Smart grids collect much more data than the manual energy meter reading system, which warrants the need for data analysis and highly realistic consumption forecasts that take a multitude of variables into account. Smart grid analytics are expanding because there are exponentially more data available thanks to IoT sensors to develop analytical models that could even predict future failures. What makes the IoT smart grid better is two-way communication between connected devices and hardware that can sense and respond to user demands, and also gather performance data and feed it back to the supplier offering deep analytics and insights. Data analytics combined with grid visualization can lead to better situational awareness, preventive maintenance and fault detection, as well advanced metering infrastructure and the security of the power system.

IoT sensors connect to the gateway, which in turn connects to the cloud and enables access to sensor data remotely via mobile devices. Sensors also collect energy consumption data on real-time from devices, and this data is analyzed by the gateway, which then escalates the necessary output or command message (like a utility command, an alert, HVAC control etc) to the control system. IoT devices also help analyze energy utilization of each device, which aids the user in managing device up/down time. Enterprises consuming energy can access historical data from the cloud, derive insights and accordingly optimize their consumption of energy.

The IoT has allowed companies to move towards a new way of doing business by applying it to various processes in order to enhance productivity and efficiency. But the real value of IoT lies in using the data from the cloud and the edge to get better analytics and derive insights from raw data. Analytics can play a much broader role and influence business practices, predictions, ROI, decision-making and more. Combining the IoT with advanced analytics takes businesses to the next level by offering transparency into business operations, insight into market trends and highlighting opportunities for improving the business.

We, at Tibil, understand the immense potential data holds for business and help enterprises harness its power fully, helping them achieve larger business goals through reliable and intelligent management of data. Our IoT Data Analytics services help you leverage your IoT device data to create immersive and insightful reports that can be combined with contextual data. We drive big data analytics, predictive analytics and customer analytics using new generation data analytics technologies, ML/AI and industry-grade statistical models to deliver advanced, real-time analytics. Reach out to us at [email protected] for more information.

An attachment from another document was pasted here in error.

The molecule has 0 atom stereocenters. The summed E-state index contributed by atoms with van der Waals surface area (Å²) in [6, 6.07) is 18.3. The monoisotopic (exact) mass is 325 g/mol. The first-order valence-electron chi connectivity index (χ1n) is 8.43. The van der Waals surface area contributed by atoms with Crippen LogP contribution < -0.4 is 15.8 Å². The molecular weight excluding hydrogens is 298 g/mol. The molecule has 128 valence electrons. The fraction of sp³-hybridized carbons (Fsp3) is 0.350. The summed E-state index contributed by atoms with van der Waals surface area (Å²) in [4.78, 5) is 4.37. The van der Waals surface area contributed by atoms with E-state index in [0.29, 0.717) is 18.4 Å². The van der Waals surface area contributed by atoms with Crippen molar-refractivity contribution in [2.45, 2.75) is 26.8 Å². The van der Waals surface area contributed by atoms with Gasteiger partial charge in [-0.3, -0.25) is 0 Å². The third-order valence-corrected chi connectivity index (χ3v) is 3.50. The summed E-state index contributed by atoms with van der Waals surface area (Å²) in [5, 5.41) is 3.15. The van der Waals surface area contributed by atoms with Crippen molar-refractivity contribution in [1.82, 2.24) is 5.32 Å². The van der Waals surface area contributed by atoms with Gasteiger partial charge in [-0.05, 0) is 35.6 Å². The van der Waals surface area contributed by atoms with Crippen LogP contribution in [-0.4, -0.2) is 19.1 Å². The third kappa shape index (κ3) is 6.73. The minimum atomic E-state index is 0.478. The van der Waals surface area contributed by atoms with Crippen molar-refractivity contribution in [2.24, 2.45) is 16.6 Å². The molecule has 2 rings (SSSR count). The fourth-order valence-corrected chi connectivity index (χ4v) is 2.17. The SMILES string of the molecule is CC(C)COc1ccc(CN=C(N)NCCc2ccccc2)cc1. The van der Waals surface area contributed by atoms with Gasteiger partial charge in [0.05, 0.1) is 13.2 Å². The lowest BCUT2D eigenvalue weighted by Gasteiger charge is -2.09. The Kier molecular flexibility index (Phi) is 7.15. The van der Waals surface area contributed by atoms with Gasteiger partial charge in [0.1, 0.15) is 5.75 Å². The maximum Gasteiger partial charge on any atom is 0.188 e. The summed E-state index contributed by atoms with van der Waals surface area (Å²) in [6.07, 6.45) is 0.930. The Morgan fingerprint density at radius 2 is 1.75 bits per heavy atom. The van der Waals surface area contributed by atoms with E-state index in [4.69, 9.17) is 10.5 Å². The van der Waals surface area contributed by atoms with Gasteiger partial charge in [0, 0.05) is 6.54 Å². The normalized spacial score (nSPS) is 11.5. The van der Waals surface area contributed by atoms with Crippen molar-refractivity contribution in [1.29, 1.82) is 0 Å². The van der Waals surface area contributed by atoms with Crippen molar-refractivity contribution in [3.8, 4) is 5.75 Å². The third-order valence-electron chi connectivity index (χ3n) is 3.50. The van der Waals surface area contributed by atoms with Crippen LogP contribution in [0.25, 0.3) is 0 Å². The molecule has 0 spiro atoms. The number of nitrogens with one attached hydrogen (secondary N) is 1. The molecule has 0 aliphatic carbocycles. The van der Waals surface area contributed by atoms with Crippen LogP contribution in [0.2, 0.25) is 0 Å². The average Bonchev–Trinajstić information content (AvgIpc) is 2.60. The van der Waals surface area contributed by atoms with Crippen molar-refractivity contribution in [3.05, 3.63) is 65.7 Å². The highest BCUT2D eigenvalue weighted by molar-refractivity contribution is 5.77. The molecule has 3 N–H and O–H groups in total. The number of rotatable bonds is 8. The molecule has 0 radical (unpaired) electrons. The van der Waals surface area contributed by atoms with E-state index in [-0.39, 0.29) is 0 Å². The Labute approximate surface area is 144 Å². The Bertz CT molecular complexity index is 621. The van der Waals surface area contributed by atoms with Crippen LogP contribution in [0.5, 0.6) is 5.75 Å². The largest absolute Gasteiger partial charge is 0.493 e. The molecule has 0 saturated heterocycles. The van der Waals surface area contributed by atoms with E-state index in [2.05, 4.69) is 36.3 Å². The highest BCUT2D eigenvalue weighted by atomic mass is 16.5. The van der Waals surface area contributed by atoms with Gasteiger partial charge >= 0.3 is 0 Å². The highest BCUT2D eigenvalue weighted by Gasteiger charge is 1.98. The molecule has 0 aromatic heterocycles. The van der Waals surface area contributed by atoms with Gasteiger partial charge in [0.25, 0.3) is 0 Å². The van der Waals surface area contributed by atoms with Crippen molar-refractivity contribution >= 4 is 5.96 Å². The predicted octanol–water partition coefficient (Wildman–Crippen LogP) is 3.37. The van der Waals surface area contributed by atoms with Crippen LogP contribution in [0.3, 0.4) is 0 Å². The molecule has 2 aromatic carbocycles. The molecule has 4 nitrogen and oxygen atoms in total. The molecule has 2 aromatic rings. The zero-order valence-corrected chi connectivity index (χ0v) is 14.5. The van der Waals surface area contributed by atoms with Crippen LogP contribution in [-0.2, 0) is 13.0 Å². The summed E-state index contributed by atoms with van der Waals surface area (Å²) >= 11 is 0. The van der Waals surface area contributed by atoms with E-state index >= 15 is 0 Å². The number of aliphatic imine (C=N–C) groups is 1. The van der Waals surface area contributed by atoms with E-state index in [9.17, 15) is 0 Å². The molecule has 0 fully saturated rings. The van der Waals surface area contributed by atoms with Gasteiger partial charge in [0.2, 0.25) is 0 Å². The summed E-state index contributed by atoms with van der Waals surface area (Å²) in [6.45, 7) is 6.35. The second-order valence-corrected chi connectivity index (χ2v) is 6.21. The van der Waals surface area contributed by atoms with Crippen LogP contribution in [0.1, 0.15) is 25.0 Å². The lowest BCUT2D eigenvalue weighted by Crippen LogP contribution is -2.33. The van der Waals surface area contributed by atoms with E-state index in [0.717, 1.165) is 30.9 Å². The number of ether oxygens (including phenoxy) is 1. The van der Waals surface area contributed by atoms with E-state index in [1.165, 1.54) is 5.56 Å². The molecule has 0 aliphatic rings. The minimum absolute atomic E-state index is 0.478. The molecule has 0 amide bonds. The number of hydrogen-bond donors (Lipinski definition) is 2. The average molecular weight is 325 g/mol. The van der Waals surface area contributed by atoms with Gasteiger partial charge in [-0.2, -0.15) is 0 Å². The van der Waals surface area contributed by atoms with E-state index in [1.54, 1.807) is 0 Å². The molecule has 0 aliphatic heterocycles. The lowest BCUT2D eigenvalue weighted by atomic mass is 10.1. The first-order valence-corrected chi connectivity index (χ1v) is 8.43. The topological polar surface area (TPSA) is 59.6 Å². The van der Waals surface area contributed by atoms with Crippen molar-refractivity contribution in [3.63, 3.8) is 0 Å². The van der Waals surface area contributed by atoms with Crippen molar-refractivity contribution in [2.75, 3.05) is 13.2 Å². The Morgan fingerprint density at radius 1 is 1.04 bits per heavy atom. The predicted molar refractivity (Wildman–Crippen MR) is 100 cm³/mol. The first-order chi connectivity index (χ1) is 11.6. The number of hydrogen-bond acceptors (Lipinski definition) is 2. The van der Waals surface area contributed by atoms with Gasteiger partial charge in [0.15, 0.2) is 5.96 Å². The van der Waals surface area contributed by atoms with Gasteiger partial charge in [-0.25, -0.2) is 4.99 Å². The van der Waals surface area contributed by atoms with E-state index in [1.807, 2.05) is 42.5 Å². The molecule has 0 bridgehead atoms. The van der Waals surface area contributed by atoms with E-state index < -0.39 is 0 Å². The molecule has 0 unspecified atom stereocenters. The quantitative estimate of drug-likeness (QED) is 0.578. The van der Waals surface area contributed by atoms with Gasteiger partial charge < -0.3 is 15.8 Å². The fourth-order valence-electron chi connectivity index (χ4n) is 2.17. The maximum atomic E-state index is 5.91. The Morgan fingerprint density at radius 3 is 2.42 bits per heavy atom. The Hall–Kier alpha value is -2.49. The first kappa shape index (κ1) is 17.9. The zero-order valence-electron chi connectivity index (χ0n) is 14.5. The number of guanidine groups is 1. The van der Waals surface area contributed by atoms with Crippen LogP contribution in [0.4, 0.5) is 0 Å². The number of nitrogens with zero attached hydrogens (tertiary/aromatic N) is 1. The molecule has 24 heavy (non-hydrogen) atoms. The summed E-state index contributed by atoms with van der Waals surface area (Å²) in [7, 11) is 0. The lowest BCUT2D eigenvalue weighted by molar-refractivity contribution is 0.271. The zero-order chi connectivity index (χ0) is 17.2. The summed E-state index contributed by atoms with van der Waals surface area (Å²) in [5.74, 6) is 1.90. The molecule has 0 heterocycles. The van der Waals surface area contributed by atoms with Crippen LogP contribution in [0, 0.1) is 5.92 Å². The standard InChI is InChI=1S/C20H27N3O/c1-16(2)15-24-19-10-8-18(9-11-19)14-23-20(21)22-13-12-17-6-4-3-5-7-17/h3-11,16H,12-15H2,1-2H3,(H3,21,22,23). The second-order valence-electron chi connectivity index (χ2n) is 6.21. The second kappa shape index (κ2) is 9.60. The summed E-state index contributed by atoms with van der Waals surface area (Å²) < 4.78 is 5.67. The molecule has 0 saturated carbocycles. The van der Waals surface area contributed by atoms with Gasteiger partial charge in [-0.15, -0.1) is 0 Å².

Why you should evaluate platform-driven Data Analytics?

Why you should evaluate platform-driven Data Analytics?

A few days back, we asked this question on LinkedIn.

What does having a great Data Analytics Platform mean?

  • Confidence in accessing and using the right data from a single source, without worrying about systems, formats, protocols, and security.
  • Flexibility to build your own custom big data and analytics applications, without worrying about tools and databases.
  • Ability to unlock new possibilities from your data, without worrying about the scale.
  • Capacity to extract, process, analyze and derive insights out of your data in real-time.

The consensus among our teams in TIBIL – having worked on several global client engagements across Data Engineering and Advanced Analytics – is that it means all of the above.

Before we get to a platform driven approach to Data Analytics, let us understand the business imperative for investment in Data and Analytics. Quite simply use of data analysis to drive competitive edge.

You may be looking to achieve it through deriving new insights to develop new products and solutions or designing and refining business strategies based on trends. Some other business requirements that can effectively be met through data analytics include:

  1.  keeping a tab on the pulse of the customer to make informed decisions to capitalize on a trend,
  2.  identification of a new market opportunities,
  3.  devising a new operational model.

Experience has shown that while business benefits are many, long term success depends on moving beyond the hype and embark on a journey to create the right platform that can help the business adapt, scale and innovate. A journey that delivers sustainable ROI.

While the actual benefits of an iterative analytics process usually come at a high cost a platform-driven approach to data analytics, can not only make the entire process cost-effective, but also improve productivity through faster iterations (a fail fast approach).

Fail fast. Finish strong.
Your ability to create value out of your data depends on your ability to identify the problem and create solutions based on the data – with agility. The faster you test your solutions in the market, the better to help evaluate the opportunity cost. This allows you the luxury to test different hypothesis with a faster feedback cycle, thereby improving the ability to roll out solutions faster.

A platform-driven approach helps you to move fast by leveraging reusable components, microservices and API based architecture, thereby allowing you to focus only on the tweaks to your solution or data models at a faster pace and lower cost. This finally leads to faster time to market of your final solution, at lower cost, allowing you to finish strong.

Talk to TIBIL Solutions. Our Data Analytics Platform offers enterprises a jump start on their data and analytics journey, with all the features an enterprise grade platform needs, as well as the flexibility and customization you require.